Mitogenome Assemblies and Genetic Diversity

A total of 456 mitochondrial genomes were used to investigate the origin of A. coluzzii in São Tomé and Príncipe islands. New complete A. coluzzii mitochondrial genome sequences were generated for 158 individuals from São Tomé and 158 individuals from Príncipe. After multi-alignment, variable sites were identified in each sequence. São Tomé and Príncipe presented the lowest number of polymorphisms and nucleotide diversity estimates, despite being the largest sampling dataset (Table 1). Haplotype diversity ranged from 0.134 to 1, in which the Príncipe population had the lowest value (Table 1).


Table 1 Population genetic indices for each population of A. coluzzii.


This combined phylogenetic analysis (Figure S1A) represents 414 terminals from the genus Anopheles, representing four species (A. melas, A. arabiensis, A. gambiae and A. coluzzii) and 12 western African (WA) sites (Angola, Benin, Bioko, Burkina Faso, Cameroon, Cotê d’Ivoire, Gabon, Ghana, Guinea, Mali, São Tomé, and Príncipe), and includes at least one representative of every unique haplotype (Figure S1B).

All relationships within the mitogenome phylogeny were resolved with significant support using ML and Bayesian analyses (ML > 70 and BI > 0.90; Figure 2). Anopheles arabiensis is recovered as the earliest branching lineage and is a sister clade to A. gambiae + A. coluzzii (Figure 2). The A. coluzzii reference sequence (JADFTP010000004.1) is recovered as the earliest branching lineage within A. coluzzii and is sister to five WA clades. Individuals from São Tomé and Príncipe are recovered as a monophyletic clade and are sister to individuals from only the northwestern region of West Africa (NW: Benin, Burkina Faso, Cotê d’Ivoire, Ghana, Guinea, and Mali) with strong support (Figures 2 and S1).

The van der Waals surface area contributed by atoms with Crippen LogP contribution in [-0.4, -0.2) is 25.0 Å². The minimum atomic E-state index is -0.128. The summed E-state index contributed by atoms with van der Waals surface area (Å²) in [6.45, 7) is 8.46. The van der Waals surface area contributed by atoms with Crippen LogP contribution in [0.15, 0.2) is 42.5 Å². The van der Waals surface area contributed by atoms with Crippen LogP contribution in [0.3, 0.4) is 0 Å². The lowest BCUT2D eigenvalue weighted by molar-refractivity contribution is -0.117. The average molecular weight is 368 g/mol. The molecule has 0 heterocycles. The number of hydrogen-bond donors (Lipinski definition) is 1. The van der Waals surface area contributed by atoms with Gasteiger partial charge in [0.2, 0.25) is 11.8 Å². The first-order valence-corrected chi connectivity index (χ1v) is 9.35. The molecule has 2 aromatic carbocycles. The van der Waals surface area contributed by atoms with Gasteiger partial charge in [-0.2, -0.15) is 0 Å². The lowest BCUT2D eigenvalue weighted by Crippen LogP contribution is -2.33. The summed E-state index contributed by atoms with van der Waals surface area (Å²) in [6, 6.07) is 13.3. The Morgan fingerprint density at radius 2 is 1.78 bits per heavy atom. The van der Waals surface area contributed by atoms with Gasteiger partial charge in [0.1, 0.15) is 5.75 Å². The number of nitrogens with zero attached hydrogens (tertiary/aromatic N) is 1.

Figure 2 Phylogram of Anopheles coluzzii using complete mitogenome of a subset of individuals and only unique sequences. Values > 0.7 for ML and 90% for BI are shown and represented by percentages. Gray highlighted clades with mixed geographic localities from mainland West Africa (WA). A. coluzzii individuals from WA that share a most recent common ancestor with individuals from São Tomé and Príncipe are highlighted in yellow. Distinct clades containing individuals from São Tomé (in blue) and Príncipe (in orange). Phylogram including the complete dataset is presented in Figure S1.

Haplotype Network and Migration

Individuals from Central Africa (Angola, Bioko, Cameroon, Gabon) form an unresolved cluster from haplotypes within the network, with northern West African (NW) haplotypes appearing as the closest relatives of haplotypes present in STP (Figure S1). No shared haplotype between any west African country and STP were identified (Figures 3A and S1). São Tomé and Príncipe haplotypes are separated from the closest mainland haplotypes by a least 11 mutations (Figure S1). We identified 5 unique haplotypes present in São Tomé (ST-1, 2, 3, 5 and 6), two unique haplotypes in Príncipe (PR-1and 2) and three shared haplotypes between the two islands (Figure 3A). We found no geographic substructure of haplotypes within either island. Migrate-n analysis indicates similar migration estimates of A. coluzzii among the west African populations in the countries of Benin, Burkina Faso, Cotê d’Ivoire, Ghana, Guinea, and Mali, and from these populations to those in São Tomé (Figure 4). This analysis also indicates migration from São Tomé to Príncipe, with an insignificant chance of migration in the opposite direction (from Príncipe to São Tomé). Migration from both islands to any of continental populations also appears highly unlikely (Figure 4).


Figure 3 Haplotype network of A. coluzzii from São Tomé and Príncipe (STP) and their West Africa ancestral lineage. (A) Haplotype network with individuals from São Tomé (blue) and Príncipe (orange), and individuals from mainland West Africa (yellow shade) that share a recent common ancestor with STP individuals. Haplotypes labeled ST-1 to ST-7 are mainly found in São Tomé Island. Haplotype labeled PR-1 to PR-3 are found in Príncipe Island. (B) Map highlighting the geographic locations of STP ancestral populations. Arrows indicate direction of A. coluzzii introduction to São Tomé Island from the continent, and to Príncipe Island from São Tomé Island. Complete haplotype network is included in Figure S1.